On February 3, 2016, the Article 29 Working Party (WP29) released a statement on the consequences of the Schrems judgment, following an assessment of the legal framework and the practices of US intelligence services. The WP29 expressed continuing concerns about the US framework for processing personal data for intelligence purposes, in spite of recent reforms.
The statement comes on the heels of the European Commission’s announcement that an agreement had been reached with the US on a new “EU-US Privacy Shield” to replace the Safe Harbor framework. In its statement, the WP29 welcomed the agreement on the EU-US Privacy Shield, but stopped short of endorsing it. The WP29 announced that it will review the EU-US Privacy Shield to determine whether the proposed framework provides sufficient privacy protections to assuage Europe’s ongoing concerns about US privacy protections. Unfortunately, the WP29 did not specify when it intends to complete its review. However, the WP29 Chairwoman stated that there will be an extraordinary plenary meeting of the WP29 towards the end of March 2016, where WP29 would aim to conclude its analysis and then finalise its position on the Privacy Shield in the last two weeks of April.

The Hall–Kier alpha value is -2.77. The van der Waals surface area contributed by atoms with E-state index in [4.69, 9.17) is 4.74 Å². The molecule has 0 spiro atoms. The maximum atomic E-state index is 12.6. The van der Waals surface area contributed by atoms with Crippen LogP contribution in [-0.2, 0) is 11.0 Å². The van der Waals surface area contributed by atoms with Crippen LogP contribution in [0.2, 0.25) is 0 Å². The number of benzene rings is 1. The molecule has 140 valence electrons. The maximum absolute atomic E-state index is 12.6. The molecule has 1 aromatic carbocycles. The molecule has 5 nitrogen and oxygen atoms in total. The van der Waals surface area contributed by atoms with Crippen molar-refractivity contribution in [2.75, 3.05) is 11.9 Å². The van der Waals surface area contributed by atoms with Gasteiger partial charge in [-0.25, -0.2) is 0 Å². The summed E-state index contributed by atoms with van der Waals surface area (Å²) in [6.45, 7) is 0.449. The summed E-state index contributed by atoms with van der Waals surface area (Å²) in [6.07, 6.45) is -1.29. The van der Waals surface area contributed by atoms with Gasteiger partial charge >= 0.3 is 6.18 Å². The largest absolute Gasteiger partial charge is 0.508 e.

The WP29’s review will also concern other data export regimes, in particular Model Clauses and Binding Corporate Rules, but these regimes remain valid for exports of data to the US to the US (at least until the review is complete).
WP29 assessment of the US regime
The WP29 assessment was conducted in view of European jurisprudence on fundamental rights, which, according to the WP29, sets forth four essential guarantees in relation to processing of personal data for intelligence purposes:
- Processing based on clear, precise and accessible rules
- Demonstrated necessity and proportionality with regard to the legitimate interests
- The existence of an independent oversight mechanism that is both effective and impartial
- The existence of effective remedies available to individuals
According to the WP29, these guarantees should be respected whenever transfers are made from the EU, whether to the US or any other country. It also noted that these guarantees should be respected by EU member states. While acknowledging the progress made in the US over the past two years, the WP29 noted that it continues to have reservations about the US privacy regime’s ability to meet the four guarantees, particularly in relation to the scope of surveillance and remedies.
EU-US Privacy Shield
The WP29 stated its willingness to analyse the agreement reached between the European Commission and the US yesterday. The WP29 is particularly keen to establish whether its concerns over the current US regime can be assuaged by the provisions of the EU-US Privacy Shield, which involves additional protections in respect of US surveillance practices.
The WP29 has requested that the Commission provide all documents relevant to the new agreement by the end of February in order for it to complete its assessment of the EU-US Privacy Shield at an extraordinary plenary meeting.